"Had I not known Joseph and that he could deliver, I would have laughed him out the door," said Nicole Zieba, Reedley's City Manager. She noted that the nation, and even the world, is facing a pilot shortage. This project brings the hope of a high-paying job to youth living in an area that still has high unemployment, she noted. "We are going to change lives," Zieba said.

Oldham piloted one of the Alpha Electro planes on its first flight March 23 from Fresno Chandler Executive Airport. "This truly was a historic event," he said. "It was the first flight of a production electric aircraft in the U.S.!"

Check out this video of that historic flight. To learn more about the project, read the Sustainable Aviation Project Blog or website.

Crimson Renewable Energy, LP, is the state's largest producer of ultra-low carbon biodiesel. The Bakersfield plant's current production level generates emissions and carbon reduction benefits equivalent to taking 53,000 cars off the road. 

Biodiesel and Renewable Diesel Helping California Meet Renewable Fuel Standard 

Richard Nelson, Ph.D., representing the National Biodiesel Board, and Daniel Burns from the Renewable Energy Group, Inc., (REG) spoke to a group of diesel fleet operators in Bakersfield. The March 21 breakfast meeting was hosted by Wholesale Fuels, Inc., to help inform the group about what is in the diesel fuel they are using.

Diesel fuel often contains up to 5 percent biodiesel. Looking at the bill of lading, not just the invoice, will show what is in the fuel, the presenters advised. B20, up to 20 percent biodiesel, up to B100, or pure biodiesel, are available. California requires biodiesel to have a NOx mitigant such as CATANOX or VESTA, Nelson noted. The presenters also cautioned that diesel storage tanks should be cleaned before storing since biodiesel breaks down accumulated sediments and may lead to clogged fuel filters.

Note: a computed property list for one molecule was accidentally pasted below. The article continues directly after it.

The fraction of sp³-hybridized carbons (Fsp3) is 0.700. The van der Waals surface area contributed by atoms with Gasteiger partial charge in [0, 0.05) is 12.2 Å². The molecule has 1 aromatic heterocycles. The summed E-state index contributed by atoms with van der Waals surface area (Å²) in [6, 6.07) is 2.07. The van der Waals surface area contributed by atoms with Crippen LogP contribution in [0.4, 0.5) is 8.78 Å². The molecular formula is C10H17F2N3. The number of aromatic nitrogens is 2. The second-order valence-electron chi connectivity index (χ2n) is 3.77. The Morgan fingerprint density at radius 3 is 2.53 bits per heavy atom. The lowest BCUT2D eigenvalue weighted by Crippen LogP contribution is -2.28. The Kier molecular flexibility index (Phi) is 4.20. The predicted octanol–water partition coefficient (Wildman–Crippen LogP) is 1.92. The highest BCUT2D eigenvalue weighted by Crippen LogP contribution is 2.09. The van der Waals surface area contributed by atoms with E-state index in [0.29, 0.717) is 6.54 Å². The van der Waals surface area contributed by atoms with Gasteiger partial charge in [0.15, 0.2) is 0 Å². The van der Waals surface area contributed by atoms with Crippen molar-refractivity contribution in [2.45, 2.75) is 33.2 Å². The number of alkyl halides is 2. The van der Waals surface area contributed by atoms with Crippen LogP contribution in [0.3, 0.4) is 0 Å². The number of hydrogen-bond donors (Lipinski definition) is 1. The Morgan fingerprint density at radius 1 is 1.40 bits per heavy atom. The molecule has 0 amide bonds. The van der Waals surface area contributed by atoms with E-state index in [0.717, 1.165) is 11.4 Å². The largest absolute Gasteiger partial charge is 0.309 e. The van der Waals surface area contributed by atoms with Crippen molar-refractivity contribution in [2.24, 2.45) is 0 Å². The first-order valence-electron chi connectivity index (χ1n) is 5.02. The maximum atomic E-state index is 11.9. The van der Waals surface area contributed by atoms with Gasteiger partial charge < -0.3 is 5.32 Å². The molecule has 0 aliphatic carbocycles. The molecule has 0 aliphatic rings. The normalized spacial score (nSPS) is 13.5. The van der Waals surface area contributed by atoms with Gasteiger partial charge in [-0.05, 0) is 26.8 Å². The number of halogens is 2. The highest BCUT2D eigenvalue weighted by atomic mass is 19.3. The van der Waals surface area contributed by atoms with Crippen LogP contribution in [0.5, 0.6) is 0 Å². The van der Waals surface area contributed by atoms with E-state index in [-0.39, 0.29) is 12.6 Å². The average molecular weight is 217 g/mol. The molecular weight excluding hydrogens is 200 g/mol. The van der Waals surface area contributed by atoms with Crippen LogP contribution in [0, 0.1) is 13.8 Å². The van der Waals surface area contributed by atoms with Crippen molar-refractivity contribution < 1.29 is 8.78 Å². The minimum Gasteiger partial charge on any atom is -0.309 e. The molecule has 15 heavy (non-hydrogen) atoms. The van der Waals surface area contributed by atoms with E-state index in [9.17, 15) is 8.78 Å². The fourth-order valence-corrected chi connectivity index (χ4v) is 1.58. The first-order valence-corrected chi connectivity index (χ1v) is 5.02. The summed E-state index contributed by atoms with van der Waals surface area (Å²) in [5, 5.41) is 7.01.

In addition to being North America's largest producer of biodiesel, REG produces Renewable Hydrocarbon Diesel (RHD) and offers blends of both products to maximize the benefits of both fuels. As a 100 percent hydrocarbon product, RHD can be blended with biodiesel and petroleum diesel. It qualifies for various state biofuel tax incentives.

Norm Ueunten of Crimson Renewable Energy, LP, located in Bakersfield, also attended the meeting. Crimson is the largest producer of ultra-low carbon biodiesel in California and distributes biodiesel to the wholesale market in the Western U.S. The California Energy Commission (CEC) in January awarded a $4.4 million grant to Crimson from the Alternative and Renewable Fuels and Vehicle Technology Program to design and operate an advanced commercial scale refinery that converts low-value feedstocks such as trap grease, inedible animal fats and soap stocks into biodiesel fuel. Crimson previously received CEC funding to upgrade its plant.

The U.S. implemented the Renewable Fuels Standard in 2007 to reduce greenhouse gas emissions from transportation fuels. California has expanded on these efforts with the Low Carbon Fuel Standard (LCFS) program.